As an Afrocentric feminist, I believe that U.S. Senate candidate Michael Steele has made himself into a little black "Sambo," because Steele is eating up the "white is right" religious politics of George W. Bush, demonic-influenced Dick Cheney, and assumed piquant character Karl Rove.
As a Roman Catholic, I don't need a Southern Baptist white Jesus to tell me about the virtues of truth when President Bush and his staff are liars who have not realized they are not saved by grace. Proverbs 28:5.
Somewhere I heard tell that President Ronald Reagan once said he did not need blacks to win an election. I believe Steele is telling poor black folks and poor working black folks that he does not need our vote or participation in the voting process of his political campaign because he knows most of us will not be going to the polls in November to vote for anybody--waste no money where the sun don't shine.
In the book The African-American Odyssey: Volume Two--Since 1865, by Darlene Clark Hine, William C. Hine, and Stanley Harrold, the authors have written: "the political landscape of the 1980s and the 1990s was thus marked by a realignment and a hardening of ideological conflict between liberal and progressive Democrats on one side and conservative Republicans on the other. . . . White southerners opposed to the change wrought by the civil rights movement, and white northerners angry at school busing, affirmative action programs and the tax burden they associated with welfare were a key part of this coalition"--powerful political organizations that found a home in the Republican Party.
Will I vote in November? I have not decided because I am angry that lazy black folks did not go out to the polls to vote for Kweisi Mfume. Maryland is still a slave state, with black folks still living like slaves who are afraid to leave the white plantation of white supremacy.
Ben Cardin is a good man. He should be our next U.S. senator from Maryland. It might be worth my going to the polls to vote. We'll see.
Larnell Custis Butler
The Life Un-Examiner-ed
In the last edition of City Paper, I read an article about The Examiner newspaper being delivered to certain sections of town even after the residents called and complained ("Can't Stop, Won't Stop," Mobtown Beat, Sept. 27).
I recently wrote The Examiner with a suggestion, but I doubt they will even consider it because it is a good suggestion. I asked them to stop making their home deliveries to the affluent sections of town and put the papers in the boxes on the streets instead.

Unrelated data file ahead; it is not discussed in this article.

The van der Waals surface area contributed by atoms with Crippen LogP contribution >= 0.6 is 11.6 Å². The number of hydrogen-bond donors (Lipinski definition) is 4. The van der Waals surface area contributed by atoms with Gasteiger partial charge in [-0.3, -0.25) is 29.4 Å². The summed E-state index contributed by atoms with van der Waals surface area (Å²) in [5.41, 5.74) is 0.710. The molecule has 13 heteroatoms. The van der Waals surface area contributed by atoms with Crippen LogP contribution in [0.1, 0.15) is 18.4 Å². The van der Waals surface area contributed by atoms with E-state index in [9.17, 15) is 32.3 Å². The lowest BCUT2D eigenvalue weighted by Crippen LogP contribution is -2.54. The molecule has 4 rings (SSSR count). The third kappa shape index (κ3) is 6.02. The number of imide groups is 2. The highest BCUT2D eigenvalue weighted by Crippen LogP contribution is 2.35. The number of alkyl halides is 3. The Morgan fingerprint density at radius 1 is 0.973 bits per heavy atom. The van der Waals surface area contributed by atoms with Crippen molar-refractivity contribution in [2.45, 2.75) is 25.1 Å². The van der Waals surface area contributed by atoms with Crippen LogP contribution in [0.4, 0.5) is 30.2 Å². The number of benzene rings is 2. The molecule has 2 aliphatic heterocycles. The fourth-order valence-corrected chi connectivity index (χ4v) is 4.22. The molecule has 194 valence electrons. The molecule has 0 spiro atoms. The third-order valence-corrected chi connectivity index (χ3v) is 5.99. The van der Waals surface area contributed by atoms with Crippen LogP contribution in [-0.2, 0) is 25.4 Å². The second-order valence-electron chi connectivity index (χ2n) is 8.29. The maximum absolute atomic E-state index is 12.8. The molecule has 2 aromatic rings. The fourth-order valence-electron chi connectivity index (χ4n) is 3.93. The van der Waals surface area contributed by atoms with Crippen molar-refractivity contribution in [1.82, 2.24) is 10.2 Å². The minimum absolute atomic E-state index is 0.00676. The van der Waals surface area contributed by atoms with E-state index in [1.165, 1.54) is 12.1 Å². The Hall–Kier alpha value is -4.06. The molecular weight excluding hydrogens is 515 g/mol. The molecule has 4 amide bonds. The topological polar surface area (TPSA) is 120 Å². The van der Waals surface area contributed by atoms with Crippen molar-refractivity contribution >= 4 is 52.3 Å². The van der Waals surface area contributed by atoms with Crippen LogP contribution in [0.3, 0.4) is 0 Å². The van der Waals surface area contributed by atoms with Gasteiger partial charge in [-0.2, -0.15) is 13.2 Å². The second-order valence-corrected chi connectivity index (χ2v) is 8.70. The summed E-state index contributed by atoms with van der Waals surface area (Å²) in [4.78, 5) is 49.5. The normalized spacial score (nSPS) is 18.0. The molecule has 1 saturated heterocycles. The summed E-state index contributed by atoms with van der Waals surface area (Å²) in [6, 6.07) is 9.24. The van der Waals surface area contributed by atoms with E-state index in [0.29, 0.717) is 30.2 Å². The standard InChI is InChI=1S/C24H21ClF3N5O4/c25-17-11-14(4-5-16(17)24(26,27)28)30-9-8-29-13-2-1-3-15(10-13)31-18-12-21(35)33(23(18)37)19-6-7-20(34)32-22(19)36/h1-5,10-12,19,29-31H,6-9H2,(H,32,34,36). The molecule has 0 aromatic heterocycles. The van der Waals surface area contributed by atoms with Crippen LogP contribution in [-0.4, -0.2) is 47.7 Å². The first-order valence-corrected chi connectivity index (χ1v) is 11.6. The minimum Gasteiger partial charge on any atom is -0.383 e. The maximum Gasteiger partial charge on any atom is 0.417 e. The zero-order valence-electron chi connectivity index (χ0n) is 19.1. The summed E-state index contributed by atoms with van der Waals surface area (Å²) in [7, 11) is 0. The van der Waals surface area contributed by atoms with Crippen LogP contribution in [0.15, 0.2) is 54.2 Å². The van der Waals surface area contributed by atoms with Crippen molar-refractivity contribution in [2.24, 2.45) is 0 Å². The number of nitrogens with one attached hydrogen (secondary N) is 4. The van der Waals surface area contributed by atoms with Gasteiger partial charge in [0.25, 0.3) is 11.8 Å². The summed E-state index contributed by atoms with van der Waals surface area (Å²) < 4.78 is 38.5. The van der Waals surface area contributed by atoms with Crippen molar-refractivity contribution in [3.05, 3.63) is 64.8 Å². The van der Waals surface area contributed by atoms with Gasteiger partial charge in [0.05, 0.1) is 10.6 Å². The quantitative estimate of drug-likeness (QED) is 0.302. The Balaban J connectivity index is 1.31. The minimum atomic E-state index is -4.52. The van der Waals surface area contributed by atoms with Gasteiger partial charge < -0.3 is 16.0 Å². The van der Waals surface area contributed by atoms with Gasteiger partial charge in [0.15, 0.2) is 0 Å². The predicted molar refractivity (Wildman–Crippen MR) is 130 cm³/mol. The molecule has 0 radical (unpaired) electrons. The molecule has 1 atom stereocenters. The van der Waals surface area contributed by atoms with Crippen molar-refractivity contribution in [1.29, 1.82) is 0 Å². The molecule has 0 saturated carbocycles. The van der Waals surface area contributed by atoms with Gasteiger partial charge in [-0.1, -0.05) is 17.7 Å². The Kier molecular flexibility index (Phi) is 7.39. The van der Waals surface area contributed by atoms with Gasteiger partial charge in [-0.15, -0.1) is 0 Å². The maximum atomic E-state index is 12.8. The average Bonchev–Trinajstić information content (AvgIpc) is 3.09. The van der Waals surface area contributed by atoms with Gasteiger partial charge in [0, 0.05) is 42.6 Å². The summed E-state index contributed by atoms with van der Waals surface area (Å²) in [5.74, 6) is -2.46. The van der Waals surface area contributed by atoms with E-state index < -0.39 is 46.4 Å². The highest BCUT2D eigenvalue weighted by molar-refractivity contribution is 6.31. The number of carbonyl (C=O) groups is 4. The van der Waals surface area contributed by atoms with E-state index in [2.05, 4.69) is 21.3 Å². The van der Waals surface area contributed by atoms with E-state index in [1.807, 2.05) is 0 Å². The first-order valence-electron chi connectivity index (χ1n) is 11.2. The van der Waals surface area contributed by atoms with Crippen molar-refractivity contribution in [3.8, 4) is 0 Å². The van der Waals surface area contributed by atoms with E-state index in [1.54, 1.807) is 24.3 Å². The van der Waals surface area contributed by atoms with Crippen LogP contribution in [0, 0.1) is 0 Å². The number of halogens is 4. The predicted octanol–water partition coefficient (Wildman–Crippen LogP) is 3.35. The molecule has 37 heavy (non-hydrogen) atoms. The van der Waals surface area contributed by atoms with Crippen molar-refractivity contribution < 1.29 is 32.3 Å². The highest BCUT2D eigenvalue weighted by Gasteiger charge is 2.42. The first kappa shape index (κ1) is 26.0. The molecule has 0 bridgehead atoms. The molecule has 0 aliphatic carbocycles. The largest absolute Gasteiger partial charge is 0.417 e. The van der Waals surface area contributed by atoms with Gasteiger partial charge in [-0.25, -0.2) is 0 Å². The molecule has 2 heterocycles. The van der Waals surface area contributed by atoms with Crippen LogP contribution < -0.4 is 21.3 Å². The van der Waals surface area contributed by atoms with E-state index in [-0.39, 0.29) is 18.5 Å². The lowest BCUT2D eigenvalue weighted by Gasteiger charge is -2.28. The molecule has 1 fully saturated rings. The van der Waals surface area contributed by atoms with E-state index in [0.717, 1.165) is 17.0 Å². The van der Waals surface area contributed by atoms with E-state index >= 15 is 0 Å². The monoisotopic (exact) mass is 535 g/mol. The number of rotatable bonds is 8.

Just drive around town on any given morning and look at all the empty boxes they have. It has been two weeks since I have been able to personally get a copy of the paper out of a box. The only way that I get to see it now is to wait until someone leaves one lying around work.
I think stopping home delivery and putting them in the boxes instead would make residents happy and make some of us who like to read the paper happy as well, even if it has the worst sports section I have ever seen in a newspaper--it is always a day late and a dollar short.
But I know I can count on City Paper being in the boxes every Wednesday morning. I have been working downtown for 32 years, and the only time I have ever missed an edition of City Paper is when I leave for vacation, and by the time I get back, that week's paper is gone.
Oh my, it does get old--the righteous indignation of the "haves" when given more than they want.
Those who prefer life unexamined should quit kvetching. And get creative.
Here are some suggestions:
1) Just pick up the morning Examiner and toss it in your trash.
2) Stash it with your other paper recyclables.
3) Deliver a weekly collection of your neighborhood's UNREAD Examiners to the newspaper's office in downtown Baltimore. (No fair reading the comics or doing the sudoku puzzle first.)
4) Redistribute unwanted Examiners to "have-not" neighborhoods, i.e., those that demographics have deemed unworthy of the examined life. Let them read what they're missing.
The Examiner, on the other hand, could:
1) Pay $1 for each Examiner in pristine condition, i.e., UNREAD, still BAGGED or FOLDED, brought to the newspaper's office within two weeks of publication. This ought to get streets and sidewalks cleared of the papers. And quickly.
2) Install recycle bins for The Examiner in target neighborhoods.
3) Charge the carrier $1 for each paper left outside more than one day. (This should get carriers to honor do-not-deliver requests.)
Complaints countered with empty promises get no one anywhere. Bottom line: Try something new.
Editor's note: With a new Comics Contest comes a new Comics Contest winner (turn to page 16), which means that we now bid adieu to last year's winner, Valerie Crosswhite's Shabby Tabby. Turn to page 69 for a last round of repartee.